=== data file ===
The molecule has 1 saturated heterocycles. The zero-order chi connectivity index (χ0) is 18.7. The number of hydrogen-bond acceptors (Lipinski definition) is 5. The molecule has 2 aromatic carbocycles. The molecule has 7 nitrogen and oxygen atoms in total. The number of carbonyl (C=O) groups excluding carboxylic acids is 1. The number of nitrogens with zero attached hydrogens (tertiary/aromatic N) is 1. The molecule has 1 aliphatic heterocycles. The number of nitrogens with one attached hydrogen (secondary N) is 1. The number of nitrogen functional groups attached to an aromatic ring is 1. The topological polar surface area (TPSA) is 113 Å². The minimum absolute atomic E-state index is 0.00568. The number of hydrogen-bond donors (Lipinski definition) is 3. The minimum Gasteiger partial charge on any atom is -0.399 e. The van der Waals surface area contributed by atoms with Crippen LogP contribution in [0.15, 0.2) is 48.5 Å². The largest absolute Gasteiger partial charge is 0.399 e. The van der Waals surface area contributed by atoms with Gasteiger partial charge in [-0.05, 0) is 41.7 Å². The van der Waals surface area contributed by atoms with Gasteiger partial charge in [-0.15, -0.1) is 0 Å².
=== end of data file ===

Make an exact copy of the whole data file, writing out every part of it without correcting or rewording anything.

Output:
The molecule has 1 saturated heterocycles. The zero-order chi connectivity index (χ0) is 18.7. The number of hydrogen-bond acceptors (Lipinski definition) is 5. The molecule has 2 aromatic carbocycles. The molecule has 7 nitrogen and oxygen atoms in total. The number of carbonyl (C=O) groups excluding carboxylic acids is 1. The number of nitrogens with zero attached hydrogens (tertiary/aromatic N) is 1. The molecule has 1 aliphatic heterocycles. The number of nitrogens with one attached hydrogen (secondary N) is 1. The number of nitrogen functional groups attached to an aromatic ring is 1. The topological polar surface area (TPSA) is 113 Å². The minimum absolute atomic E-state index is 0.00568. The number of hydrogen-bond donors (Lipinski definition) is 3. The minimum Gasteiger partial charge on any atom is -0.399 e. The van der Waals surface area contributed by atoms with Crippen LogP contribution in [0.15, 0.2) is 48.5 Å². The largest absolute Gasteiger partial charge is 0.399 e. The van der Waals surface area contributed by atoms with Gasteiger partial charge in [-0.05, 0) is 41.7 Å². The van der Waals surface area contributed by atoms with Gasteiger partial charge in [-0.15, -0.1) is 0 Å².